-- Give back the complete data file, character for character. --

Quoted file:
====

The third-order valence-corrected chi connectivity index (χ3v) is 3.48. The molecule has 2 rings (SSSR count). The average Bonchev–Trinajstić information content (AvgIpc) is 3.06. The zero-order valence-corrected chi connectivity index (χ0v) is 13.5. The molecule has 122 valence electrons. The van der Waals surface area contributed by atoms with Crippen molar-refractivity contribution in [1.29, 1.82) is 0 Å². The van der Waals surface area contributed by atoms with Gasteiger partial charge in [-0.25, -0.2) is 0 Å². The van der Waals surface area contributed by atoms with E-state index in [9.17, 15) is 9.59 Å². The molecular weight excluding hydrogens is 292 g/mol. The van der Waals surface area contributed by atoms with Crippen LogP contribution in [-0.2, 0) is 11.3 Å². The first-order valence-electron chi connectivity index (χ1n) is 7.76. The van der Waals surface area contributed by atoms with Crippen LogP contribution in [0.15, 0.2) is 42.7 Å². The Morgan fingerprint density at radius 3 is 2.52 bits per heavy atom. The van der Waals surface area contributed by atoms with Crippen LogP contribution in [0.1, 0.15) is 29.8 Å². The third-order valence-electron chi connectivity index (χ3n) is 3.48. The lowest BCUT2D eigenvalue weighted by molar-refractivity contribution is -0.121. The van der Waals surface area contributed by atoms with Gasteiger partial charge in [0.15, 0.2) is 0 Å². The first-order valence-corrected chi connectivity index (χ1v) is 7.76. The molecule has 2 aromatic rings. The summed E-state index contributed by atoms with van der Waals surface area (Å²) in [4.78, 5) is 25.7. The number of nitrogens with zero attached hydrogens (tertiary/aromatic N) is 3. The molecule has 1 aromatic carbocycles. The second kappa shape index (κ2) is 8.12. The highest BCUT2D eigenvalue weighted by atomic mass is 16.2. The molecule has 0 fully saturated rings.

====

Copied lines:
The third-order valence-corrected chi connectivity index (χ3v) is 3.48. The molecule has 2 rings (SSSR count). The average Bonchev–Trinajstić information content (AvgIpc) is 3.06. The zero-order valence-corrected chi connectivity index (χ0v) is 13.5. The molecule has 122 valence electrons. The van der Waals surface area contributed by atoms with Crippen molar-refractivity contribution in [1.29, 1.82) is 0 Å². The van der Waals surface area contributed by atoms with Gasteiger partial charge in [-0.25, -0.2) is 0 Å². The van der Waals surface area contributed by atoms with E-state index in [9.17, 15) is 9.59 Å². The molecular weight excluding hydrogens is 292 g/mol. The van der Waals surface area contributed by atoms with Crippen LogP contribution in [-0.2, 0) is 11.3 Å². The first-order valence-electron chi connectivity index (χ1n) is 7.76. The van der Waals surface area contributed by atoms with Crippen LogP contribution in [0.15, 0.2) is 42.7 Å². The Morgan fingerprint density at radius 3 is 2.52 bits per heavy atom. The van der Waals surface area contributed by atoms with Crippen LogP contribution in [0.1, 0.15) is 29.8 Å². The third-order valence-electron chi connectivity index (χ3n) is 3.48. The lowest BCUT2D eigenvalue weighted by molar-refractivity contribution is -0.121. The van der Waals surface area contributed by atoms with Gasteiger partial charge in [0.15, 0.2) is 0 Å². The first-order valence-corrected chi connectivity index (χ1v) is 7.76. The molecule has 2 aromatic rings. The summed E-state index contributed by atoms with van der Waals surface area (Å²) in [4.78, 5) is 25.7. The number of nitrogens with zero attached hydrogens (tertiary/aromatic N) is 3. The molecule has 1 aromatic carbocycles. The second kappa shape index (κ2) is 8.12. The highest BCUT2D eigenvalue weighted by atomic mass is 16.2. The molecule has 0 fully saturated rings.